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Photo#372585
Nocturnal spider - Badumna longinqua

Nocturnal spider - Badumna longinqua
Alameda County, California, USA
February 20, 2010
Size: ~3/8 in., 10 mm
Hanging in web on outside of garage door, night. Absent in daytime. Easily scared by camera sounds.

Images of this individual: tag all
Nocturnal spider - Badumna longinqua Nocturnal spider - Badumna longinqua

Moved
Moved from Spiders.

Badumna longiqua...
certainly seems reasonable to me as well. I lightened it in photoshop so the pattern would be more visible.

 
What kind of web
are they supposed to spin? In daylight, I've always found them in small webs (e.g., a concave web on one surface of a two-inch leaf), not like this one at all, or in no web.

 
Badumna web -
The web consists of a retreat with numerous sheets, radiating at various angles and made of loose ladderlike mesh. [Spiders of North America - pg. 93]

 
Web
Well, for the texture, ladderlike mesh is descriptive enough, but the whole web was made against a flat vertical surface, not allowing for sheets radiating anywhere but downward. The retreat was at the top.

 
Sounds about right
If you are saying the web was flat but messy, that sounds about right. The image given in the book shows that the outside edges on the long side are fairly straight.

 
Hard to do this without pictures
I'm saying the web was flat because it was built on a flat surface, unlike, say, a tree, which provides anchor points for sections of web that occupy different planes. So if "sheets radiating at various angles" means a three-dimensional web, this isn't it. The web hung down from the retreat, as if you'd tacked a handkerchief by one corner to a wall and let it drape--so the angles in the single (vertical) plane weren't very various, either. I'm not sure there was more than one sheet of web. The web was messy in the sense that it was made of short strands, far apart and going in all different random-looking directions.

When I've found B's in the daytime, they were out in the open or sheltering in little webs not much longer than themselves, and no web like this one was in sight.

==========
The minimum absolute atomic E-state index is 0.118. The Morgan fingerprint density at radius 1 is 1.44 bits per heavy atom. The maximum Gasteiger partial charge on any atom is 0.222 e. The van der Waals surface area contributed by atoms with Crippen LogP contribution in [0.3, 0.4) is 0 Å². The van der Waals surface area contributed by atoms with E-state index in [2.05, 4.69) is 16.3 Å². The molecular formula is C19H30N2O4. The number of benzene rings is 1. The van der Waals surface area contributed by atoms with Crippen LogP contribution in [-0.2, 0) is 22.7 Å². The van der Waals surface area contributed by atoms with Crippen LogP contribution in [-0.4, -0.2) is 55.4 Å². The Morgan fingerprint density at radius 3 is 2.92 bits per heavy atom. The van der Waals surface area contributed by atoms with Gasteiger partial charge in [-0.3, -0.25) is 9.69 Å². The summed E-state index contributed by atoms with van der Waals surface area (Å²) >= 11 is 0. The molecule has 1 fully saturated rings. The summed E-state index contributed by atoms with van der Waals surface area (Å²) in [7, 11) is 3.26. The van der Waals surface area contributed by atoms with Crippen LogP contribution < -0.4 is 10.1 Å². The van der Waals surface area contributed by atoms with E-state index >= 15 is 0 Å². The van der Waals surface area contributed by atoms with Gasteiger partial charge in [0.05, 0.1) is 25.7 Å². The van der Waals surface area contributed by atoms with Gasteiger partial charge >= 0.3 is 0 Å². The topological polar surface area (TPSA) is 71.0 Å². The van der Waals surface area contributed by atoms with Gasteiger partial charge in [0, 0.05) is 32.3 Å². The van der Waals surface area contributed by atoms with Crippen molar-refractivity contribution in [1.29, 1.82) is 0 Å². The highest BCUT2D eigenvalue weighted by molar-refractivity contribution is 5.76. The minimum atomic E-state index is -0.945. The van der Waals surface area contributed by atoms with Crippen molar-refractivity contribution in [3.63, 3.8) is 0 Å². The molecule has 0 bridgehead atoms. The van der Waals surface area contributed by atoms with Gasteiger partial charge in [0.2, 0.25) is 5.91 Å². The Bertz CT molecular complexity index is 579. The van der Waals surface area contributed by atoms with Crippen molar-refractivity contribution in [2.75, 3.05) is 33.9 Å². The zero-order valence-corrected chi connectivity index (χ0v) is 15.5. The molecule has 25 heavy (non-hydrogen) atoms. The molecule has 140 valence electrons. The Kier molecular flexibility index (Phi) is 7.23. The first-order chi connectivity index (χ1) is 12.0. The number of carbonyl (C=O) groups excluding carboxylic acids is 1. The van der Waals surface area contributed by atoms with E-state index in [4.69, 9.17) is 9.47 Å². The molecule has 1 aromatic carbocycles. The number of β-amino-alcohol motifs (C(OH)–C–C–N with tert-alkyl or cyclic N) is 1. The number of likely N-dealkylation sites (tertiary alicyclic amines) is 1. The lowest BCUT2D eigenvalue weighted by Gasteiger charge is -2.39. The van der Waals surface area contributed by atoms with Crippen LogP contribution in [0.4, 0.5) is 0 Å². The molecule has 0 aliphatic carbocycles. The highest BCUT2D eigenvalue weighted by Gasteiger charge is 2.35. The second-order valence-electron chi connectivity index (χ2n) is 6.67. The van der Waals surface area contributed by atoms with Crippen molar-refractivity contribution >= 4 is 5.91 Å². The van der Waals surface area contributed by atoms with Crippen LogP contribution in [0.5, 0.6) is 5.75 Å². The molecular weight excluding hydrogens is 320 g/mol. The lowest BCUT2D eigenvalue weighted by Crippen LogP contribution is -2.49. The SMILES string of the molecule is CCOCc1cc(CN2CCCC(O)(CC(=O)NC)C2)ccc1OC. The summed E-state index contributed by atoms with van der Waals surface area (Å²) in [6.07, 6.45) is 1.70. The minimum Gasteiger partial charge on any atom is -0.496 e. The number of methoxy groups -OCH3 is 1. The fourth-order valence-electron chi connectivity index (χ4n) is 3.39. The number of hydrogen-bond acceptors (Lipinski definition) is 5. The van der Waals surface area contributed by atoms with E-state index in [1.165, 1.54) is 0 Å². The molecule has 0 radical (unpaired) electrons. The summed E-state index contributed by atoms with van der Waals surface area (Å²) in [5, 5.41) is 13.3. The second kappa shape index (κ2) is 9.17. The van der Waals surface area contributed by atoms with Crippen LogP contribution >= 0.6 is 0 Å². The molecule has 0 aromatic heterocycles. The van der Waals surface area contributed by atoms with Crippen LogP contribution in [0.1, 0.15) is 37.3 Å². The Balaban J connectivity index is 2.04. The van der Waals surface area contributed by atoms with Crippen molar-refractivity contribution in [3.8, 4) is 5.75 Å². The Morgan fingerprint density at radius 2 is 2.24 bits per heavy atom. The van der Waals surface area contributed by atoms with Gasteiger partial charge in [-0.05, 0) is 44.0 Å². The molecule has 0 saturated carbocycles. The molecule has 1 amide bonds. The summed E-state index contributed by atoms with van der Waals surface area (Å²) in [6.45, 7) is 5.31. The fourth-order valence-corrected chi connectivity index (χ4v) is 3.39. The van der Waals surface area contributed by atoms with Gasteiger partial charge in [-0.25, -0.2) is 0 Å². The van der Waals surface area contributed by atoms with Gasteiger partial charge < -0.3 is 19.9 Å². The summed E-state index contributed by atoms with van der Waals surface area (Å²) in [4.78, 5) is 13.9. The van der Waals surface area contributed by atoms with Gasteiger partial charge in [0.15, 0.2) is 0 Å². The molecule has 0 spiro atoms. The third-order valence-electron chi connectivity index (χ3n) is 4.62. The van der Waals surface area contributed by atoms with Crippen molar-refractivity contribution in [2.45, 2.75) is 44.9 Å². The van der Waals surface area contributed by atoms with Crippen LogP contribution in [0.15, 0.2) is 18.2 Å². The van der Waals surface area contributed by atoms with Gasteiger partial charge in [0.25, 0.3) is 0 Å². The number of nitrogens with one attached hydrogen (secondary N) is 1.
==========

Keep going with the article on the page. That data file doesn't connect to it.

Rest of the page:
Yes
I agree it is hard to say. I think we can probably move this to Badumna longiqua for now. If we learn more about this type of spider and it turns out to be something new we will know where to find it.

I would consider Badumna longiqua...
Your property seems to be pretty teeming with them (based on past submissions). This is a nice habitus shot, by the way!

 
I did consider it
because this spider looks something like them. There are some differences, though. This specimen has )( markings that the B's don't. It was in an entirely different kind of web. When frightened, it hid (not very well) next to the nearest protrusion from the wall, with its legs extended partway--that's what you see in the frontal photo. The B's, when observed, stay in place with their forelegs in front of their faces.

Some of these differences might be due to day versus night behavior, I suppose. Does that seem plausible?

 
Hmm
Well I'm no expert on spider species personalities and behavior and such (I only know what I've seen or read)... but you could be right about the nocturnal vs. diurnal behavior. Something that also comes to my mind is whether or not the spider thought it should be ready to protect itself or ready to pounce on some prey. I would think that having the legs fully splayed out would be a better way to feel the minute vibrations of would-be prey... while pulling the legs up close and over its face, is definitely a defensive move. And don't forget that despite their many eyes, most spiders can't really see anything at all! Especially the web making spiders. So when they get 'startled', chances are you've touched one of the web strings or you've created a slight change in the wind, etc... And then the spider will react accordingly based on any perceived threat. So I'd say that the spider in your photos was more curious and unsure of what was going on and was probably expecting an insect to be moving around the web... so it stayed 'at attention'.

Have you see this yet? http://nathistoc.bio.uci.edu/spiders/Badumna%20longiqua.htm

 
Continuing
I hadn't seen that page. Interesting that not all the spiders there and on similar sites are IDed to species, any more than they are at BG!

The spider retreated to shelter. This looked like a defensive move to me. It couldn't go anywhere else without crossing a large open surface. Although this doesn't show in the cropped photo, the spider seemed to be hiding under some of its web rather than standing on the web, alert for prey. They may not see much, but I'll bet they can detect camera flash. Apparently the nocturnal ones don't like it. I stalked three spiders last night, and this was the only one that allowed a decent shot.

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